By the time Screaming Lord Sutch was standing as the Monster Raving Loony Party candidate in parliamentary elections and losing his deposit up and down the country, my mother started listening to my increasingly shrill demands for “fashionable” clothes and my wardrobe gradually began to fill with flared trousers and bright coloured shirts. It wasn’t until I started work in 1973 however, that I had my own pay packet and finally managed to buy that archetypal piece of hippie clothing, an embroidered Afgan jacket. It had no buttons, absorbed rain like a sponge and smelt of goat. Mind you, it didn’t stop me wearing it whenever and wherever I went.
1973 was a significant year for me. I turned eighteen, got a job and had money in my pocket to spend on clothes, records and going out. I started to buy albums by people like Cat Stevens and grew my hair, much to my father’s disgust. The problem was that by that time, the hippie style had become flabby, bands had descended into the Glam-rock and were either self indulgent like T-Rex or pretentious like Led Zepplin. O.K, those are fine bands that I listen to now but the sound didn’t have the simplicity and purity of a few years earlier and their music left me cold.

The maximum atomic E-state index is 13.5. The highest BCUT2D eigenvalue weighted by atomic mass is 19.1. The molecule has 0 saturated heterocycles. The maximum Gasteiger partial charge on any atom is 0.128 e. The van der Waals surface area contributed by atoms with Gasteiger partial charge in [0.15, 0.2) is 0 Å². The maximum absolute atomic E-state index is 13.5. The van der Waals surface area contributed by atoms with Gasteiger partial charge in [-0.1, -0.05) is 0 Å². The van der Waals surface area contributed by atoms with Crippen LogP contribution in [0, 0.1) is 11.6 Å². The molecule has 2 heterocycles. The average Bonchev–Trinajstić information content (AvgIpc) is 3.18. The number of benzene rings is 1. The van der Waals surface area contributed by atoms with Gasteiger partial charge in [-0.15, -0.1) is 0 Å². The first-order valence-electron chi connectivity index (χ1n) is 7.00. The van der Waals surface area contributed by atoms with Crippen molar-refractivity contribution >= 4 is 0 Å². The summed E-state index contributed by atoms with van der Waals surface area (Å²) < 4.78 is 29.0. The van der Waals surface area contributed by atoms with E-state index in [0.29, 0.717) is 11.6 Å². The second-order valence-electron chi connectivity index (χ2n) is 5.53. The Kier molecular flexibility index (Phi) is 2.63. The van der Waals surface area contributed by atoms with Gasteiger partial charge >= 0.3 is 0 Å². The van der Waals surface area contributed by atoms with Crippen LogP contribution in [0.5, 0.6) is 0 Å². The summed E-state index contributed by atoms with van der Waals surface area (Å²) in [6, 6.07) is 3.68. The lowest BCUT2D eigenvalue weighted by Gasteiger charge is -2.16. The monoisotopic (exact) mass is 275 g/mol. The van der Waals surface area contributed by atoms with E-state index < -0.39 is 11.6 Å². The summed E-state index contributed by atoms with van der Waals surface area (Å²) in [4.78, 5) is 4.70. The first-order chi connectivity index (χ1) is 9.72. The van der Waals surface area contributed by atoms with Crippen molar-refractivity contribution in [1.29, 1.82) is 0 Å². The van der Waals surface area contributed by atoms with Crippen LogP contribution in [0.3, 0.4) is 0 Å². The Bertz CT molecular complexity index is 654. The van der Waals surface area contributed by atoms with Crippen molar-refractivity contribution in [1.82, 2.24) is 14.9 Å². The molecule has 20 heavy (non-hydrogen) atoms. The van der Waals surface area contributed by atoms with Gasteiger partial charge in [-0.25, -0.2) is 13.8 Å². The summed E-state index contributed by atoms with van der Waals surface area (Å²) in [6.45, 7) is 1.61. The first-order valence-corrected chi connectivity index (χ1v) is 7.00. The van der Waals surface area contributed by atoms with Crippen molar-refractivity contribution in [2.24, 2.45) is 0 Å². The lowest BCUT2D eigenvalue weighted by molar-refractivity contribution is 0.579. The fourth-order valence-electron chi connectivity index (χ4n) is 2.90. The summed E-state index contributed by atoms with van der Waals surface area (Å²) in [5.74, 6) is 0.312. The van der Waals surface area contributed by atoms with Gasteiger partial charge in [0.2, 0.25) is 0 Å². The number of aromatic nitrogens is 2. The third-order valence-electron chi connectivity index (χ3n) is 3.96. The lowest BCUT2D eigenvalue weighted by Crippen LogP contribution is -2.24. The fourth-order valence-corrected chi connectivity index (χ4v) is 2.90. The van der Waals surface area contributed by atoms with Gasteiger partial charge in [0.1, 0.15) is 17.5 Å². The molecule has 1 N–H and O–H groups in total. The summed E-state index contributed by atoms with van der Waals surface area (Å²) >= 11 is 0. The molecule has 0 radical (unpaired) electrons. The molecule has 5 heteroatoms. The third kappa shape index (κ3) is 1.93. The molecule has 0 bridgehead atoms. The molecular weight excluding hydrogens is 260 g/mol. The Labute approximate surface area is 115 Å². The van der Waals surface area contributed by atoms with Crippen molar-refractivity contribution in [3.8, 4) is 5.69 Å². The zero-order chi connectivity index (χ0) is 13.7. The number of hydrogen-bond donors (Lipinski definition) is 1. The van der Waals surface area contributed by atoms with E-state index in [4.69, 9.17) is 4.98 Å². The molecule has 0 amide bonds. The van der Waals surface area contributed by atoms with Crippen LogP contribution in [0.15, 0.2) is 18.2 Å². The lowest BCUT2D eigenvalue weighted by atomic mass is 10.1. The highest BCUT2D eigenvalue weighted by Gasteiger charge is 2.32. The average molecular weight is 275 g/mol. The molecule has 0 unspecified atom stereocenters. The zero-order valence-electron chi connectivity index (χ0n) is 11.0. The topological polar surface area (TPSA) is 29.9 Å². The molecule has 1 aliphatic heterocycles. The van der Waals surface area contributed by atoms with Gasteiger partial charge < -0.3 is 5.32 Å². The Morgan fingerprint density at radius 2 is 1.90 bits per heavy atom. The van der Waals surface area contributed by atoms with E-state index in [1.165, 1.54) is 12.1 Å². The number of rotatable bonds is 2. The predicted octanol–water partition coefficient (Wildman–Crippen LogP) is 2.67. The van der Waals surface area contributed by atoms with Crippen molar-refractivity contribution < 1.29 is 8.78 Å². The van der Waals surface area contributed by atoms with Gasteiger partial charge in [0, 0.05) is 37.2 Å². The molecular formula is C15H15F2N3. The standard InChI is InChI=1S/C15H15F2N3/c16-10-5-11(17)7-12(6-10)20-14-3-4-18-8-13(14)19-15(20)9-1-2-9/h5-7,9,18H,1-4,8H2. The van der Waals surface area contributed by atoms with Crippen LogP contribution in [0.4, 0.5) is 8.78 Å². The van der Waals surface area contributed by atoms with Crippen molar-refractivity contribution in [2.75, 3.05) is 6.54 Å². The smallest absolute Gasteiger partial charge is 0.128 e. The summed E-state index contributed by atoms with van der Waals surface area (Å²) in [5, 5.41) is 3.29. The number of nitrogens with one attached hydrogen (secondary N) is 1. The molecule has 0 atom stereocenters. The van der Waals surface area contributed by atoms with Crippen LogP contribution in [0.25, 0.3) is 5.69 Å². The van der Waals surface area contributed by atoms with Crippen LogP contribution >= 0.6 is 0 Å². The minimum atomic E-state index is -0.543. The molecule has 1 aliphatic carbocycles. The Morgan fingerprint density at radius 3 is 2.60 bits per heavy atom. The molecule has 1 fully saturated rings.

I tried to keep up with the fashions, buying for example, a plum coloured suit with ridiculously wide lapels, a kipper tie and platform shoes but my heart wasn’t in it. By early 1974, singers like Gary Glitter and bands like ABBA finally pushed me over the edge and I decided to reject mainstream pop in favour of the new, emerging genre of folk-rock.
By this time hippidom was in decline. In 1974 I decided to go to University and there were plenty of long-hairs around who spent their days in the Student Union bar listening to Joni Mitchell, the Doors or Crosby Stills, Nash and Young but it was a twilight time. It was a period when all young people were waiting for the Next Big Thing.